Good Beer Hunting

Citra Soars, Cascade Falls — Report Shows Continued Shift To Our New, Favorite Hop


For years, the Citra hop has helped push forward the evolution of IPA, a style that has come to define craft beer in the U.S.—and by extension in much of the world. The hop and style now seem more intertwined than ever.

In its latest report, the National Agricultural Statistics Service shows another year of wild growth for the aroma hop known for its citrus-and-tropical-fruit profile (depending on how it’s used and when it’s harvested). Citra added 2,653 more planted acres in 2019, a 42% increase from 2018, and roughly three times the amount it had five years ago. As a proprietary hop developed by the Hop Breeding Company, its expansion has exploded in recent years. 

Part of that is demand—Citra yields fewer pounds per acre than perhaps America's most important hop up until now, Cascade. Despite surpassing Cascade in acres planted last year, Citra still yielded about 1.5 million fewer pounds. Given the ever-growing interest in Citra, however, that may soon change.

Click to enlarge [National Agricultural Statistics Service]

Based on 2018's year-end numbers, the two strains are on a collision course in terms of pounds harvested. Citra is already the most-planted hop domestically, and its acreage is now significantly larger than Cascade’s, as well as other popular varieties like Mosaic and Simcoe.

To put these competing varieties into perspective, Mosaic added 54% more acres from 2018–2019, Simcoe increased by "just" 9.5%, and Cascade declined by 14.5%.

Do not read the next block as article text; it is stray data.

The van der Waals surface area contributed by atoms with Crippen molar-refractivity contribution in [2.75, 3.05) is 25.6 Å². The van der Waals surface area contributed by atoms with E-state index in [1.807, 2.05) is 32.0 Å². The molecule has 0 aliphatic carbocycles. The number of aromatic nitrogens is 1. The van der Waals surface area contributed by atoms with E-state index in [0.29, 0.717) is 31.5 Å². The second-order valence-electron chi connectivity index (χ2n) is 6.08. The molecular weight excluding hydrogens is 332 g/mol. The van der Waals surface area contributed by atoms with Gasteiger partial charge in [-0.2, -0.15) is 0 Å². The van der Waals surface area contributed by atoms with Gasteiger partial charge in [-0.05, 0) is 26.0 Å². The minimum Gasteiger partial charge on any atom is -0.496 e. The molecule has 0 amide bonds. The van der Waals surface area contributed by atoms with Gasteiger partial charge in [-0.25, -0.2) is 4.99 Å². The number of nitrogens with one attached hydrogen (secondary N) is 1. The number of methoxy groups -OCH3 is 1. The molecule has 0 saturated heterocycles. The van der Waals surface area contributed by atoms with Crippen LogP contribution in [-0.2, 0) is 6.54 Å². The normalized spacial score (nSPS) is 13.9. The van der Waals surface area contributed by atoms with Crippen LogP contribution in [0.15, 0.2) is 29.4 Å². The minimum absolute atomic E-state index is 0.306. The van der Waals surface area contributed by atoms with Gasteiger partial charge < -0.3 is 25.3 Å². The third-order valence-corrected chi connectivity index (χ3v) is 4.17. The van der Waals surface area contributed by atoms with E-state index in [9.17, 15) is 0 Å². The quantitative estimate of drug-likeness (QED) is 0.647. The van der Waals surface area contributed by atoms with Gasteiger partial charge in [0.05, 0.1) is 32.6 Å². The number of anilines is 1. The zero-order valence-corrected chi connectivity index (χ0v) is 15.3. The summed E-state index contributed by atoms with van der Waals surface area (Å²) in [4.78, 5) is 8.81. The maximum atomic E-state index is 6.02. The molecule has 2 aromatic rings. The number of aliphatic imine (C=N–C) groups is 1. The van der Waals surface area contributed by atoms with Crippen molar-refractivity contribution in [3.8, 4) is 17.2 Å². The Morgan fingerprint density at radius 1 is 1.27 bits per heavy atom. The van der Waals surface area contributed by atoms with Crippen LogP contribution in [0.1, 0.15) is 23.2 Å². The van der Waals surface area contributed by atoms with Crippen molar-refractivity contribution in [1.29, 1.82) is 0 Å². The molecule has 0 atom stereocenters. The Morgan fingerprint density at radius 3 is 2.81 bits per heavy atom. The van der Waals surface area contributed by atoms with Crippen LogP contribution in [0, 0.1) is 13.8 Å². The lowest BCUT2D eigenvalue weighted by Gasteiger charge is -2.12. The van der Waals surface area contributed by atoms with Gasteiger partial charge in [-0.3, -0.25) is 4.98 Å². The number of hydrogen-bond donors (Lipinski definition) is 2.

Click to enlarge [National Agricultural Statistics Service]

The difference is even more stark when you look at it as a five-year trend. Citra has grown almost 202% in acres, while Cascade is in the red.

Click to enlarge [National Agricultural Statistics Service]

The runaway growth of Citra shouldn't come as a surprise. It's played a prominent role in beers created by some of the country's most beloved IPA producers, including Aslin, Great Notion, Monkish, Trillium, and Tree House. Citra (along with Mosaic and Simcoe) is also included in some of the fastest-growing IPAs among a more average set of consumers shopping at grocery, convenience, and other chain stores. Three Floyds’ Zombie Dust, an all-Citra Pale Ale, is another great example, having more than doubled its sales in IRI-tracked chain stores in 2018 (thanks to a massive expansion).

According to IRI data, brands that made the biggest jumps in sales through mid-June include Sierra Nevada's Hazy Little Thing (which uses Citra, Mosaic, and Simcoe), SweetWater’s 420 Strain G13 IPA (Simcoe), Elysian’s Space Dust IPA (Citra), and New Belgium's Voodoo Ranger Liquid Paradise IPA, which features Mosaic Incognito (a liquid hop concentrate). Along with Hazy Little Thing, Sierra’s New England-style IPA entry, Citra has also featured in NE IPAs created by Samuel Adams and New Belgium.